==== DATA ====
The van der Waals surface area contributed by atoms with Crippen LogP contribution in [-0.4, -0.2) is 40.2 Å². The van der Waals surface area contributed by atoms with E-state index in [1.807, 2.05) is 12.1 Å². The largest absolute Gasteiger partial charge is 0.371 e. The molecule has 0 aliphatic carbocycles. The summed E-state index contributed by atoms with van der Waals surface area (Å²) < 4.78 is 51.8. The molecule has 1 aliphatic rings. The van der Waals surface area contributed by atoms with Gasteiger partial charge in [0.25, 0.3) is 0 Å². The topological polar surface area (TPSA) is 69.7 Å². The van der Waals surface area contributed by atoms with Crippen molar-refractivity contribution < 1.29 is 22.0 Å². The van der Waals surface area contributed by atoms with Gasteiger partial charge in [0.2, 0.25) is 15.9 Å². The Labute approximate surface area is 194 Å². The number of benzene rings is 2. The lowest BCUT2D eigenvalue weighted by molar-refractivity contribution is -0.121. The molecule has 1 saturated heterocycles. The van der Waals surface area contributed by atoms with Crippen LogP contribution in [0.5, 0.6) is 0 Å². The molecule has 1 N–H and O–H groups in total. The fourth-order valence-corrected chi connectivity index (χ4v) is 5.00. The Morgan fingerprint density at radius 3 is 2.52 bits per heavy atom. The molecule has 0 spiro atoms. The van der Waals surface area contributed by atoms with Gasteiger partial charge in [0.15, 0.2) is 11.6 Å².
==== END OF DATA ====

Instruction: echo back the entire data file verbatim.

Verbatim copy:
The van der Waals surface area contributed by atoms with Crippen LogP contribution in [-0.4, -0.2) is 40.2 Å². The van der Waals surface area contributed by atoms with E-state index in [1.807, 2.05) is 12.1 Å². The largest absolute Gasteiger partial charge is 0.371 e. The molecule has 0 aliphatic carbocycles. The summed E-state index contributed by atoms with van der Waals surface area (Å²) < 4.78 is 51.8. The molecule has 1 aliphatic rings. The van der Waals surface area contributed by atoms with Gasteiger partial charge in [0.25, 0.3) is 0 Å². The topological polar surface area (TPSA) is 69.7 Å². The van der Waals surface area contributed by atoms with Crippen molar-refractivity contribution < 1.29 is 22.0 Å². The van der Waals surface area contributed by atoms with Gasteiger partial charge in [0.2, 0.25) is 15.9 Å². The Labute approximate surface area is 194 Å². The number of benzene rings is 2. The lowest BCUT2D eigenvalue weighted by molar-refractivity contribution is -0.121. The molecule has 1 saturated heterocycles. The van der Waals surface area contributed by atoms with Crippen LogP contribution in [0.5, 0.6) is 0 Å². The molecule has 1 N–H and O–H groups in total. The fourth-order valence-corrected chi connectivity index (χ4v) is 5.00. The Morgan fingerprint density at radius 3 is 2.52 bits per heavy atom. The molecule has 0 spiro atoms. The van der Waals surface area contributed by atoms with Gasteiger partial charge in [0.15, 0.2) is 11.6 Å².